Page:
In the present case, the defendants provided two affidavits to support their argument that they did not have control or possession of the premises. The plaintiff did not provide any evidence to refute the defendants' position. Instead, both in his objection to the motion for summary judgment and on appeal, the plaintiff has focused his argument on the position that count one sounds in ordinary negligence and that there is sufficient evidence to support a cause of action on that theory. By doing so, the plaintiff has failed to meet his burden of demonstrating that there is a genuine issue of material fact as to whether the defendants possessed or controlled the premises in the location where he fell. Accordingly, the court correctly concluded that there was no genuine issue of material fact and that the defendants were entitled to judgment as a matter of law on count one of the second amended complaint.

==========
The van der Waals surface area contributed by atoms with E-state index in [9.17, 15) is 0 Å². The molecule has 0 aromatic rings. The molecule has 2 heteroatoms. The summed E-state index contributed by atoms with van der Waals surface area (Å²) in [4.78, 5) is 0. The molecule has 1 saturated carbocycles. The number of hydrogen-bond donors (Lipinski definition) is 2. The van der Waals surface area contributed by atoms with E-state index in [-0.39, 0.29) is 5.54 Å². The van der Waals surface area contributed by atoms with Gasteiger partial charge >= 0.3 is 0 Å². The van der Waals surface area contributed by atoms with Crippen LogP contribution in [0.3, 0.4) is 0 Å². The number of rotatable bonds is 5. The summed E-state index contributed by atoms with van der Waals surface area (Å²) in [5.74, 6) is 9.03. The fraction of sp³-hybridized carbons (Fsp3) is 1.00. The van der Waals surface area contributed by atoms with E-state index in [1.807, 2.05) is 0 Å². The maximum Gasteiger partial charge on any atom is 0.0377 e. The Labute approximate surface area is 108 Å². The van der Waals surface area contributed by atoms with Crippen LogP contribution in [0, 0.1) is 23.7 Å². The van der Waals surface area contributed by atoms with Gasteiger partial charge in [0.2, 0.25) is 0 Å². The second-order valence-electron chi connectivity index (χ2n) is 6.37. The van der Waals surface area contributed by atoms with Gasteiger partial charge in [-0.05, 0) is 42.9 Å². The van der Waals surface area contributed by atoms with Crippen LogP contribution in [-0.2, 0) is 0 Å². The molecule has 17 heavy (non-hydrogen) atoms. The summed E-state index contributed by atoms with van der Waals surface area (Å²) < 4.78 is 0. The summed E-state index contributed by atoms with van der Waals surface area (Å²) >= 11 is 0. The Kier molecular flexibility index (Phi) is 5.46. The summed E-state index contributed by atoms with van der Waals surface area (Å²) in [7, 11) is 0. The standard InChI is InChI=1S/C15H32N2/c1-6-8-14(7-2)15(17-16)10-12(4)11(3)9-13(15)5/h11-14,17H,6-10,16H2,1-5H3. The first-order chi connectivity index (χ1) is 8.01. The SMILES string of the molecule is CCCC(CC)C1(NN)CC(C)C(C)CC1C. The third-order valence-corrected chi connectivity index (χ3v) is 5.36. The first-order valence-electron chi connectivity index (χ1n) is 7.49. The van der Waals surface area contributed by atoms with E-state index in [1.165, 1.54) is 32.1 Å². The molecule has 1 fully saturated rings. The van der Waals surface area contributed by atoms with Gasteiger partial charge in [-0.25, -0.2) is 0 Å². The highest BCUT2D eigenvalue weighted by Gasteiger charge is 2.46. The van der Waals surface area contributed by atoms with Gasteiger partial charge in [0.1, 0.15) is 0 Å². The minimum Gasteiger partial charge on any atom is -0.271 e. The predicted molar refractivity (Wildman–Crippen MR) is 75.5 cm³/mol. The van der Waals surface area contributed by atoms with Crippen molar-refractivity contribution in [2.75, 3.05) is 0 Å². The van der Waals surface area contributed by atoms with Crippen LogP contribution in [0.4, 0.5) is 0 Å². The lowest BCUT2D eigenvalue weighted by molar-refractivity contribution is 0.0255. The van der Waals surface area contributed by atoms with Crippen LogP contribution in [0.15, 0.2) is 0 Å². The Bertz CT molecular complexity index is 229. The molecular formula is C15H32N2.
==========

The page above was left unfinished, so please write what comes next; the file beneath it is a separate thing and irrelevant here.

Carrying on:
The plaintiff also claims that the court improperly granted the defendants' motion for summary judgment as to count two of his second amended complaint because it improperly concluded, pursuant to 42 U.S.C. § 14502(a) of the Volunteer Protection Act of 1997(act), 42 U.S.C. § 14501 et seq., that § 52–557m provided Becker with statutory immunity in her capacity as president of Friends.6 He maintains that § 52–557m does not apply because he did not allege that Becker was negligent in her policy or decision-making activities, but rather that she was negligent in her supervising, training and oversight activities as president of Friends. Such a distinction, he maintains, renders 42 U.S.C. § 14502(a) inapplicable.7 We disagree.